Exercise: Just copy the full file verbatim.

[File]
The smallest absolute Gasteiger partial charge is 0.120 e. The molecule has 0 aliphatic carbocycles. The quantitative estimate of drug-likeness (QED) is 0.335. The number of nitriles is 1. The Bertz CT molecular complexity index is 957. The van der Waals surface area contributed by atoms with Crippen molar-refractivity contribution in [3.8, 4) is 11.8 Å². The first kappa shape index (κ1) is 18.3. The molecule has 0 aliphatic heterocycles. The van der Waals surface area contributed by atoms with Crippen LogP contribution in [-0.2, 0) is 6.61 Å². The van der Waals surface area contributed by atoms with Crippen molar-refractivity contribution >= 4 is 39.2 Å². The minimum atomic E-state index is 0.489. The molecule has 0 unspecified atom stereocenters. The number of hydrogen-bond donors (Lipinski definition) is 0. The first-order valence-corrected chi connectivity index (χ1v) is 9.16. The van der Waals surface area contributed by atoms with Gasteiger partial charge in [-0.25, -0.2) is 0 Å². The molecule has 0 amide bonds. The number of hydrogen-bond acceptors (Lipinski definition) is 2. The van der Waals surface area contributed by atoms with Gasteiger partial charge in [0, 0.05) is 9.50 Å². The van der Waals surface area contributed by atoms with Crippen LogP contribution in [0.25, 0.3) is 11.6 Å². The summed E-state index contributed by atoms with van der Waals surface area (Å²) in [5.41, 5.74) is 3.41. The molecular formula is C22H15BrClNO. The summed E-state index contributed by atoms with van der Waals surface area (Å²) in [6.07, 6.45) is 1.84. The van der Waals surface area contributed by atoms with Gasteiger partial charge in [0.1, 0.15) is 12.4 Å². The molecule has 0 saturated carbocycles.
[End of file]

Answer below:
The smallest absolute Gasteiger partial charge is 0.120 e. The molecule has 0 aliphatic carbocycles. The quantitative estimate of drug-likeness (QED) is 0.335. The number of nitriles is 1. The Bertz CT molecular complexity index is 957. The van der Waals surface area contributed by atoms with Crippen molar-refractivity contribution in [3.8, 4) is 11.8 Å². The first kappa shape index (κ1) is 18.3. The molecule has 0 aliphatic heterocycles. The van der Waals surface area contributed by atoms with Crippen LogP contribution in [-0.2, 0) is 6.61 Å². The van der Waals surface area contributed by atoms with Crippen molar-refractivity contribution >= 4 is 39.2 Å². The minimum atomic E-state index is 0.489. The molecule has 0 unspecified atom stereocenters. The number of hydrogen-bond donors (Lipinski definition) is 0. The first-order valence-corrected chi connectivity index (χ1v) is 9.16. The van der Waals surface area contributed by atoms with Gasteiger partial charge in [-0.25, -0.2) is 0 Å². The molecule has 0 amide bonds. The number of hydrogen-bond acceptors (Lipinski definition) is 2. The van der Waals surface area contributed by atoms with Gasteiger partial charge in [0, 0.05) is 9.50 Å². The van der Waals surface area contributed by atoms with Crippen LogP contribution in [0.25, 0.3) is 11.6 Å². The summed E-state index contributed by atoms with van der Waals surface area (Å²) in [5.41, 5.74) is 3.41. The molecular formula is C22H15BrClNO. The summed E-state index contributed by atoms with van der Waals surface area (Å²) in [6.07, 6.45) is 1.84. The van der Waals surface area contributed by atoms with Gasteiger partial charge in [0.1, 0.15) is 12.4 Å². The molecule has 0 saturated carbocycles.